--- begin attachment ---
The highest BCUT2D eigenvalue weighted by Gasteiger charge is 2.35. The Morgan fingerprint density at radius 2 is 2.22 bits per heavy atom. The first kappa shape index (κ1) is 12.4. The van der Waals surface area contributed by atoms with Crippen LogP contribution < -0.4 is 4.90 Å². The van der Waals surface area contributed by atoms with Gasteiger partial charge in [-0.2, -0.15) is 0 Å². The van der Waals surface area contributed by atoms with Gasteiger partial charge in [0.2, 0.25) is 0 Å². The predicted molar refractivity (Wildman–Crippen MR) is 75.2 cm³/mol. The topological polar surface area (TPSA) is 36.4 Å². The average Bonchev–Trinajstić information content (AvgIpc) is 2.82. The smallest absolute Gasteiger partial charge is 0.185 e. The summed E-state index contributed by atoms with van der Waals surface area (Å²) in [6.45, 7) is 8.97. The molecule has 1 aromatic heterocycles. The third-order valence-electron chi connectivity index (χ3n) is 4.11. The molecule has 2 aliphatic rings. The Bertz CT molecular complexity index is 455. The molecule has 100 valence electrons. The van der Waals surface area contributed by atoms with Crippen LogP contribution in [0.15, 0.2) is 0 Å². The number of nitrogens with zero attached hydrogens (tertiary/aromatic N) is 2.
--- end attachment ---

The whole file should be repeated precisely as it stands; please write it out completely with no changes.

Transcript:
The highest BCUT2D eigenvalue weighted by Gasteiger charge is 2.35. The Morgan fingerprint density at radius 2 is 2.22 bits per heavy atom. The first kappa shape index (κ1) is 12.4. The van der Waals surface area contributed by atoms with Crippen LogP contribution < -0.4 is 4.90 Å². The van der Waals surface area contributed by atoms with Gasteiger partial charge in [-0.2, -0.15) is 0 Å². The van der Waals surface area contributed by atoms with Gasteiger partial charge in [0.2, 0.25) is 0 Å². The predicted molar refractivity (Wildman–Crippen MR) is 75.2 cm³/mol. The topological polar surface area (TPSA) is 36.4 Å². The average Bonchev–Trinajstić information content (AvgIpc) is 2.82. The smallest absolute Gasteiger partial charge is 0.185 e. The summed E-state index contributed by atoms with van der Waals surface area (Å²) in [6.45, 7) is 8.97. The molecule has 1 aromatic heterocycles. The third-order valence-electron chi connectivity index (χ3n) is 4.11. The molecule has 2 aliphatic rings. The Bertz CT molecular complexity index is 455. The molecule has 100 valence electrons. The van der Waals surface area contributed by atoms with Crippen LogP contribution in [0.15, 0.2) is 0 Å². The number of nitrogens with zero attached hydrogens (tertiary/aromatic N) is 2.